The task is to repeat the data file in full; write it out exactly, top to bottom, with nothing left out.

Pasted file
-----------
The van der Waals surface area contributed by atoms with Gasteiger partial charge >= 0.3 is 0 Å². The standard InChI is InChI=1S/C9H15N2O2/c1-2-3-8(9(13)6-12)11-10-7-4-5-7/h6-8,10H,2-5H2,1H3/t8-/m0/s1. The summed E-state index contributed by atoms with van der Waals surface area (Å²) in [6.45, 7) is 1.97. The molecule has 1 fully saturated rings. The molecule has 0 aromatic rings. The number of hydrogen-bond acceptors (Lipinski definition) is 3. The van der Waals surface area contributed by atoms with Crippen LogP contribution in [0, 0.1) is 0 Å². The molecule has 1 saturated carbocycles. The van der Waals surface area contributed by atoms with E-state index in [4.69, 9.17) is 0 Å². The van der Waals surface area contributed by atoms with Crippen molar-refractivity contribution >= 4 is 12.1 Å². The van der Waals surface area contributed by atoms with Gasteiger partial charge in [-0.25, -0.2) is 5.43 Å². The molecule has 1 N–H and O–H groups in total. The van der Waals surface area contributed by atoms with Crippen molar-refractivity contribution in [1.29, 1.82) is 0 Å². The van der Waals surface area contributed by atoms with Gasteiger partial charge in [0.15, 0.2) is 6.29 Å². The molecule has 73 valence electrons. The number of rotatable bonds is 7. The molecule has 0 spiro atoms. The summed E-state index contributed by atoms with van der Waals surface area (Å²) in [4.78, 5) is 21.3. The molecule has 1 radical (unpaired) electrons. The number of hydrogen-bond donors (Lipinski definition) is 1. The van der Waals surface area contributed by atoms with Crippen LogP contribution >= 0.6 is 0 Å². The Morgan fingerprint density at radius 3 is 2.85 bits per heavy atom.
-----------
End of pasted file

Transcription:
The van der Waals surface area contributed by atoms with Gasteiger partial charge >= 0.3 is 0 Å². The standard InChI is InChI=1S/C9H15N2O2/c1-2-3-8(9(13)6-12)11-10-7-4-5-7/h6-8,10H,2-5H2,1H3/t8-/m0/s1. The summed E-state index contributed by atoms with van der Waals surface area (Å²) in [6.45, 7) is 1.97. The molecule has 1 fully saturated rings. The molecule has 0 aromatic rings. The number of hydrogen-bond acceptors (Lipinski definition) is 3. The van der Waals surface area contributed by atoms with Crippen LogP contribution in [0, 0.1) is 0 Å². The molecule has 1 saturated carbocycles. The van der Waals surface area contributed by atoms with E-state index in [4.69, 9.17) is 0 Å². The van der Waals surface area contributed by atoms with Crippen molar-refractivity contribution >= 4 is 12.1 Å². The van der Waals surface area contributed by atoms with Gasteiger partial charge in [-0.25, -0.2) is 5.43 Å². The molecule has 1 N–H and O–H groups in total. The van der Waals surface area contributed by atoms with Crippen molar-refractivity contribution in [1.29, 1.82) is 0 Å². The van der Waals surface area contributed by atoms with Gasteiger partial charge in [0.15, 0.2) is 6.29 Å². The molecule has 73 valence electrons. The number of rotatable bonds is 7. The molecule has 0 spiro atoms. The summed E-state index contributed by atoms with van der Waals surface area (Å²) in [4.78, 5) is 21.3. The molecule has 1 radical (unpaired) electrons. The number of hydrogen-bond donors (Lipinski definition) is 1. The van der Waals surface area contributed by atoms with Crippen LogP contribution >= 0.6 is 0 Å². The Morgan fingerprint density at radius 3 is 2.85 bits per heavy atom.